Google desktop favicon search results study

With this latest update, Google has made identification of ads less accurate so people think more results are ads when they’re not.

Richard Falconer

In 2019, Google introduced a new format in mobile search results that included a small “favicon” icon from the website to the left of the snippet. This week, Google announced that a similar format was being launched in desktop results.

Yard carried out a user study on mobile results in September that concluded that some users think favicon results are ads. When the desktop results were launched, we carried out a similar study to identify the effect of the changes.


We asked a set of 250 users to look at 12 images of desktop search results and answer the question “Does this image contain any adverts?” with a “yes” or “no.” We compared these results to results of the old format, without favicons, for the same search queries.

Search query: Car insurance

There were 4 paid ads at the top of the search results. In the old format, 73% of users identified that there was advertising on the page. In the new “favicon” format, this changes to 71%.

Search query: Online programming courses

“Online programming courses” was the query used as an example by Google, so it seemed right to test it. We looked at three versions:

1. With a single ad at the top.

2. With no ads.

3. With a single ad at the bottom.

Single ad at the top

Users identified that there was advertising on the page 67% of the time with the new favicon format, an increase from 63% on the old format.

Single ad at the bottom

There was no change for the result where the ad was at the bottom of the page. This suggests that the new “Ad” marker might be clearer to users, given it’s more visible at the top of the page than at the bottom.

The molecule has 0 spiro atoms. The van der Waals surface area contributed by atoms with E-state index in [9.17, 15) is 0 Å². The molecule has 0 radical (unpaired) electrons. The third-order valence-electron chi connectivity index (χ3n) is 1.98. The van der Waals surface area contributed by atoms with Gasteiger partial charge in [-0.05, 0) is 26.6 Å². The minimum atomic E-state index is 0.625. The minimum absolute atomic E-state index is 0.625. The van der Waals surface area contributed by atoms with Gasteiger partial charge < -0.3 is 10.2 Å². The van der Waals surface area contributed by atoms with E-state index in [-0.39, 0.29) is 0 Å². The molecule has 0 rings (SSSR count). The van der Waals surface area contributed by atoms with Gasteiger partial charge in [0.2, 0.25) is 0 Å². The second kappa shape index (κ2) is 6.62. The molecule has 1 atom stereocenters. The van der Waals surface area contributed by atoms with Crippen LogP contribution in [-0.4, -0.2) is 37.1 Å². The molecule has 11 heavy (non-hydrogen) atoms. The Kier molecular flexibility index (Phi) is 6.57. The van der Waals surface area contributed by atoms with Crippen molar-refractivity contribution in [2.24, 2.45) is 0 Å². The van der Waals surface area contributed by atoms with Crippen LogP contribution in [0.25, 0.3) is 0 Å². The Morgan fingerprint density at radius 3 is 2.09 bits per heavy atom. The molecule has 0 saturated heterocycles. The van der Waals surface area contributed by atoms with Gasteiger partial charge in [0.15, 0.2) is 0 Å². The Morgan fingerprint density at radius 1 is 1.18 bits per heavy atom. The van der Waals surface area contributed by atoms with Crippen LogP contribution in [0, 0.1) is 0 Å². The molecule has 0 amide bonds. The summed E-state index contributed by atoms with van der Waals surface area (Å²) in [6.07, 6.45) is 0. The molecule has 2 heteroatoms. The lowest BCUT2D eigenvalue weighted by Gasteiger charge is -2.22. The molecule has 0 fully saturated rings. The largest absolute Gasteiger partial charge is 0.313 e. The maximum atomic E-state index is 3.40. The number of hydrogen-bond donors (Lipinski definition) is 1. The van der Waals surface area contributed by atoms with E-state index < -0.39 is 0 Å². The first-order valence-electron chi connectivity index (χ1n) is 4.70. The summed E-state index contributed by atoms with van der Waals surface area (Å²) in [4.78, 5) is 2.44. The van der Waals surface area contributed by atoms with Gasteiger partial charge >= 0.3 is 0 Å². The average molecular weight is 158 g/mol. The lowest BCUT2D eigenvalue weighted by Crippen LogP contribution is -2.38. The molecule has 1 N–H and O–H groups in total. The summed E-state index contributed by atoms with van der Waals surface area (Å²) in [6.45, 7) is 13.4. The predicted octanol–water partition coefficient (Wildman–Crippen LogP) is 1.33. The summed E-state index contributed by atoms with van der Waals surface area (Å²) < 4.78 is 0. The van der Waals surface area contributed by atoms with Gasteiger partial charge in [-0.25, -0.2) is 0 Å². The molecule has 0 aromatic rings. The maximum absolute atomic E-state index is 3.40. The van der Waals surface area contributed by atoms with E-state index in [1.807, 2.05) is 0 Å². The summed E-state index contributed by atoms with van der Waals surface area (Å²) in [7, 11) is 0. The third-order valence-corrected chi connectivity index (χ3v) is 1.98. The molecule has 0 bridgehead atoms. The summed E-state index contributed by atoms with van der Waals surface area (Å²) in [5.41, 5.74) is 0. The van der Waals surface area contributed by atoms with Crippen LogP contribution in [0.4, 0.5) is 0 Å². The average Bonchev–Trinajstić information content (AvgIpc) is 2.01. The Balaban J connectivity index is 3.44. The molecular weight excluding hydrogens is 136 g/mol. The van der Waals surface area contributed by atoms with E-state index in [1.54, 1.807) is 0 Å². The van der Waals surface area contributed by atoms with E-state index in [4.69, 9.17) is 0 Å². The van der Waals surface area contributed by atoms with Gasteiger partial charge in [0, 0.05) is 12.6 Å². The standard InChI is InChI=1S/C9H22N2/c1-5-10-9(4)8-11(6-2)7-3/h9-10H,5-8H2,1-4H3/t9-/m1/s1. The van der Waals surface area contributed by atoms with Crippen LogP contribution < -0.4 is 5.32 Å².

No ads

The most significant change was found when there were no ads at all. The number of users who identified that there were no ads dropped from 65% to 57% with the new format.

Search query: home insurance

The pattern of users seeing ads that weren’t there is consistent throughout the study. The percentage of users identifying that there were no ads here dropped from 62% to 55% for “home insurance.”

Search query: Flights to New York

The biggest drop we noted was for “flights to New York” where only 58% identified that there were no ads on the old format, this plummeted to 42% with the new format.


The effect that we noted on mobile, where recognition of advertising remains the same or even increases a little with introducing favicons seen on a desktop. It is possible that the number of people recognizing advertising from the correct signals (e.g. “ad” markers) drops as some users think the favicons indicate ads.

It seems likely also that some users may have missed the black ad markers because of their similar appearance to favicons but this is difficult to confirm using this method.

The number of people who identify ads on Google search results was low with the old format. The new format doesn’t seem to have changed that percentage but has made identification of the actual ads less accurate. People think more things are ads when they are not and may identify real ads less often.

With this change on mobile and desktop, Google has reached the limits of hiding “ad” markers and has chosen instead to change the paradigm, making natural results appear more like regular results.

The logical conclusion of this approach is that it normalizes paid search results, escalating the amount of advertising space acceptable to users.

That assumes that we shouldn’t accept Hanlon’s razor to never attribute to malice that stupidity can adequately explain. Here, Google is smart enough to know exactly what it is doing and has tested these changes before rolling them out.

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